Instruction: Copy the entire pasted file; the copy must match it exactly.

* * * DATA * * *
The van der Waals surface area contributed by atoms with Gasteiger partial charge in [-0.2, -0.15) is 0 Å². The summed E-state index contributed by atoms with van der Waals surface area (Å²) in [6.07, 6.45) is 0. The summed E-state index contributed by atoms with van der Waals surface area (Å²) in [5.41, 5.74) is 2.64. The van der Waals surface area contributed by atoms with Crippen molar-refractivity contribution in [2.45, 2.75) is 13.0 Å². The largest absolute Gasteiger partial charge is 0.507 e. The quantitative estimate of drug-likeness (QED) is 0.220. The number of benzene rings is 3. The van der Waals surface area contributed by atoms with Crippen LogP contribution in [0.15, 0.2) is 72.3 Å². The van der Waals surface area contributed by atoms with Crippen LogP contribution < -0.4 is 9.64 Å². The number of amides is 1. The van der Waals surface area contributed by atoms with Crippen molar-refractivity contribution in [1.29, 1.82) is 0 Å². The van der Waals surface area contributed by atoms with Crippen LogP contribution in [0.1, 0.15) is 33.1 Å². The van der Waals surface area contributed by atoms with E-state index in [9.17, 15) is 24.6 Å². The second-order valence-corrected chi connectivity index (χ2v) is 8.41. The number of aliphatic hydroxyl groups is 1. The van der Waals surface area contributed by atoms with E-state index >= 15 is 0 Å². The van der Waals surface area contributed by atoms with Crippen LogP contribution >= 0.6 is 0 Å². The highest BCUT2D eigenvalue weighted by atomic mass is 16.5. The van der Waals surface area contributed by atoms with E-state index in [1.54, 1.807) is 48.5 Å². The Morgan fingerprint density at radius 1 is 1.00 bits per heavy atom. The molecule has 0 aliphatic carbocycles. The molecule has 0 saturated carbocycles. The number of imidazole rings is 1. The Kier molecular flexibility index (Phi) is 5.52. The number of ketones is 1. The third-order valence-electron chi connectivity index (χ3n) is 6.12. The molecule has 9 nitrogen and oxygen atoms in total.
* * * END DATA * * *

The van der Waals surface area contributed by atoms with Gasteiger partial charge in [-0.2, -0.15) is 0 Å². The summed E-state index contributed by atoms with van der Waals surface area (Å²) in [6.07, 6.45) is 0. The summed E-state index contributed by atoms with van der Waals surface area (Å²) in [5.41, 5.74) is 2.64. The van der Waals surface area contributed by atoms with Crippen molar-refractivity contribution in [2.45, 2.75) is 13.0 Å². The largest absolute Gasteiger partial charge is 0.507 e. The quantitative estimate of drug-likeness (QED) is 0.220. The number of benzene rings is 3. The van der Waals surface area contributed by atoms with Crippen LogP contribution in [0.15, 0.2) is 72.3 Å². The van der Waals surface area contributed by atoms with Crippen LogP contribution < -0.4 is 9.64 Å². The number of amides is 1. The van der Waals surface area contributed by atoms with Crippen molar-refractivity contribution in [1.29, 1.82) is 0 Å². The van der Waals surface area contributed by atoms with Crippen LogP contribution in [0.1, 0.15) is 33.1 Å². The van der Waals surface area contributed by atoms with E-state index in [9.17, 15) is 24.6 Å². The second-order valence-corrected chi connectivity index (χ2v) is 8.41. The number of aliphatic hydroxyl groups is 1. The van der Waals surface area contributed by atoms with E-state index >= 15 is 0 Å². The van der Waals surface area contributed by atoms with Crippen LogP contribution >= 0.6 is 0 Å². The highest BCUT2D eigenvalue weighted by atomic mass is 16.5. The van der Waals surface area contributed by atoms with E-state index in [1.54, 1.807) is 48.5 Å². The Morgan fingerprint density at radius 1 is 1.00 bits per heavy atom. The molecule has 0 aliphatic carbocycles. The molecule has 0 saturated carbocycles. The number of imidazole rings is 1. The Kier molecular flexibility index (Phi) is 5.52. The number of ketones is 1. The third-order valence-electron chi connectivity index (χ3n) is 6.12. The molecule has 9 nitrogen and oxygen atoms in total.